SEOUL (NYTIMES) The worst of Omicron may be over for South Korea, with health authorities announcing that the current wave has passed its peak.
Case numbers are nearly half of those a week ago, and virus-related deaths are also down.
South Korea reported 187,213 new virus cases Monday (March 28), about 100,000 fewer than the day before, and 287 virus-related deaths were reported, down sharply from Thursday's record of 470.
But the country was averaging more than 345,000 daily cases for the previous seven days, still 10 per cent higher than it was two weeks ago, according to the Centre for Systems Science and Engineering at Johns Hopkins University.
South Korea detected its first Omicron case in December. In January, it started reporting about 10,000 new cases daily.
By February, the daily tally passed 100,000. That number soared to more than half a million cases per day this month, the most of any country in the world.
While the number of cases has soared, there has not been a commensurate increase in deaths in South Korea, mainly because of the success of the vaccination programme.
The country has fully inoculated 87 per cent of the population, according to the government, and 64 per cent have received boosters. Vaccination will start this week for children ages 5 to 11.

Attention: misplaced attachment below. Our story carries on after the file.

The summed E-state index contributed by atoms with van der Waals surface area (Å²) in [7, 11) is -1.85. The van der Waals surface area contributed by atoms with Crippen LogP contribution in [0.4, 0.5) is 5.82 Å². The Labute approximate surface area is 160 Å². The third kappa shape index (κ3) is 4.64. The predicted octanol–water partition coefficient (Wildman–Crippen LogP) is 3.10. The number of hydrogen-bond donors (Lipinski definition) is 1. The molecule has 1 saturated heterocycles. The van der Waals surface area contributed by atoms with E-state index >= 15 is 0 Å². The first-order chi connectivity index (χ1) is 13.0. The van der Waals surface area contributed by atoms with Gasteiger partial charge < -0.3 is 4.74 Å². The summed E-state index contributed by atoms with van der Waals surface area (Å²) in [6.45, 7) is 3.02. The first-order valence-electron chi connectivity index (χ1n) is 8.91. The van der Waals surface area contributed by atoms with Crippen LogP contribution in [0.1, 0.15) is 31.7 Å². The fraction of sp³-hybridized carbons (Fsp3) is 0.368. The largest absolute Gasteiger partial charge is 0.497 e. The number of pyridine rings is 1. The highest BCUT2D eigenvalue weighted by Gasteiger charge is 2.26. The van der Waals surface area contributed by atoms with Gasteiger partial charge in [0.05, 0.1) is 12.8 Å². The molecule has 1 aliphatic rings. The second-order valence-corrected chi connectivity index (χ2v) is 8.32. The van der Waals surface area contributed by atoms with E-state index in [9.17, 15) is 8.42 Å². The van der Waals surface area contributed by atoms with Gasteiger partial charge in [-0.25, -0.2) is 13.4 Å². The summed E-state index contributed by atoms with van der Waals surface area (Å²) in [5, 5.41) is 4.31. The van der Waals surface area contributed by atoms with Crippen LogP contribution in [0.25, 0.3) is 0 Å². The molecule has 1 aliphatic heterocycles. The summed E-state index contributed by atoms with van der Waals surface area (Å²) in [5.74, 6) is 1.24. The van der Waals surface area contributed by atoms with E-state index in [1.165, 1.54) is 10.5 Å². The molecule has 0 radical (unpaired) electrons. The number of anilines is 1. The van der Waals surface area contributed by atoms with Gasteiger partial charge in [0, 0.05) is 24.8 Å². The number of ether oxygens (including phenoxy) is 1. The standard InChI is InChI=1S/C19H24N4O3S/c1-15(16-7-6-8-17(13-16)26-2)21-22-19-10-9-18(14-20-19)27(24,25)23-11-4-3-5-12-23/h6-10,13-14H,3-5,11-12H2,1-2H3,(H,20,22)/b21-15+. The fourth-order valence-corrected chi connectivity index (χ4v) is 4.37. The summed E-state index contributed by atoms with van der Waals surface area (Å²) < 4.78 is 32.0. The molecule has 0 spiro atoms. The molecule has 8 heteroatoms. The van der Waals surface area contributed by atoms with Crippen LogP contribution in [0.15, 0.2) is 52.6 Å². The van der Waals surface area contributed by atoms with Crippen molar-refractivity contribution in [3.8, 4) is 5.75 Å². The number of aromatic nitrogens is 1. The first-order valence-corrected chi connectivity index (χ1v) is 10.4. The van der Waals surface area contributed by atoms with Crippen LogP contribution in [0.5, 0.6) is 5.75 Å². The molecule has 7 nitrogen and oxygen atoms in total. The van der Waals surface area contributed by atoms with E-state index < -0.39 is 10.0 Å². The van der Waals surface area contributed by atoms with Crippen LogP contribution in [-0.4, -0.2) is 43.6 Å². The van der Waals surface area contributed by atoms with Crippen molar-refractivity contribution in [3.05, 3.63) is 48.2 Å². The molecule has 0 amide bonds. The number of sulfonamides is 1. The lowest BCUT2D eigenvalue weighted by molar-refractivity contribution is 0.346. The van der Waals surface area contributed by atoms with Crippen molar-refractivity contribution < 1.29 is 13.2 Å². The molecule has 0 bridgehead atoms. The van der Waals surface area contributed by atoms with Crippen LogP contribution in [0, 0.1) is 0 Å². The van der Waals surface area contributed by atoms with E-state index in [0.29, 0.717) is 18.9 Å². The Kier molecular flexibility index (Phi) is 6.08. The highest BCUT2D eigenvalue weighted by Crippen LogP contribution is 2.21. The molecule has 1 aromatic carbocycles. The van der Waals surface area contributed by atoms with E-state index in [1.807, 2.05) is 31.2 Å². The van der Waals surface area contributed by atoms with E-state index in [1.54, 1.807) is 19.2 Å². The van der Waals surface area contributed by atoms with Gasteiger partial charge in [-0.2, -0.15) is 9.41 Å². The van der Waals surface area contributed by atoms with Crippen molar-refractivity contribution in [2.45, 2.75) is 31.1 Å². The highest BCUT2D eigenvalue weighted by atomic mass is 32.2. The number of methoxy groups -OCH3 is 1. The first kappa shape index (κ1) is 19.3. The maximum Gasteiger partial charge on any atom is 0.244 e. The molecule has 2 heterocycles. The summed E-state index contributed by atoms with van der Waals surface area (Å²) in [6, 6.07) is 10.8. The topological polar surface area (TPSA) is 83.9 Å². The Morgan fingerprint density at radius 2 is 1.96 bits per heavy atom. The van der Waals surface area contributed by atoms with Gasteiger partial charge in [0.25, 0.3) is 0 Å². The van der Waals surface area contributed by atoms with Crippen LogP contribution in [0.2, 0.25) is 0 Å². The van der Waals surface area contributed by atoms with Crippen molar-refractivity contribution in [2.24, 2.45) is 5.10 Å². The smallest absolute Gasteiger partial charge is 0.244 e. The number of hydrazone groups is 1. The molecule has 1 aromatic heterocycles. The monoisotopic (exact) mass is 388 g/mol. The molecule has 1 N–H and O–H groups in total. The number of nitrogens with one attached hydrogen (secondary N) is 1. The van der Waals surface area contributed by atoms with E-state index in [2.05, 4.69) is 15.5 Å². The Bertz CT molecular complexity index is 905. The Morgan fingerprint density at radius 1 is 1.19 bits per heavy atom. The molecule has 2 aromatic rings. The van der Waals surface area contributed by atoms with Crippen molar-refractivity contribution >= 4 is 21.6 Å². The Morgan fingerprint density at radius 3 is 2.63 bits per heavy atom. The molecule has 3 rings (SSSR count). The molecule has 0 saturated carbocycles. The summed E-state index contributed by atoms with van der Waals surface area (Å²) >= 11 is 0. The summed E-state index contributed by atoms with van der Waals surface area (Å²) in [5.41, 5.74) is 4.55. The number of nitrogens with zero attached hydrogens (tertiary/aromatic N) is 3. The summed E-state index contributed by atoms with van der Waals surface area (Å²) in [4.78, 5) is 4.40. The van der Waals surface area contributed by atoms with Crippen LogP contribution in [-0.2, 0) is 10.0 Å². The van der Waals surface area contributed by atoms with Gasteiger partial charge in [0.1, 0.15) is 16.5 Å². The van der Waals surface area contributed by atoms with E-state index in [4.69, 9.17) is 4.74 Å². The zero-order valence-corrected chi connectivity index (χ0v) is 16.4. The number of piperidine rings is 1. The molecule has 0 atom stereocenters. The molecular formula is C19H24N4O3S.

In February, South Korea switched its virus response plan from keeping cases to a minimum to testing and treating high-risk groups and patients with severe symptoms, allowing the country to slowly ease back on social distancing regulations.
Last week, the government lifted its seven-day quarantine requirement for overseas travellers if they are fully vaccinated and registered in South Korea.
During the recent wave of infections, South Korea never wavered from its plans to relax social distancing measures and border restrictions and learn to live with the risk of the virus, a significant shift compared with how the country responded to any spike in cases during the first two years of the pandemic.
The government's focus has been on allowing businesses to recover and normal life to resume. Several other Asian-Pacific countries are getting rid of Covid-19 rules quickly, even as the Omicron variant of the coronavirus continues spreading in parts of the region.
But in China, outbreaks still do force stricter measures.
The country's largest city, Shanghai, was introducing rounds of lockdowns to be rolled out sequentially across neighbourhoods, the city government announced Sunday night, as part of an effort to test its entire population of 26 million.
Unlike other Chinese cities, Shanghai had never before imposed a full-scale citywide lockdown, but the current measure comes close.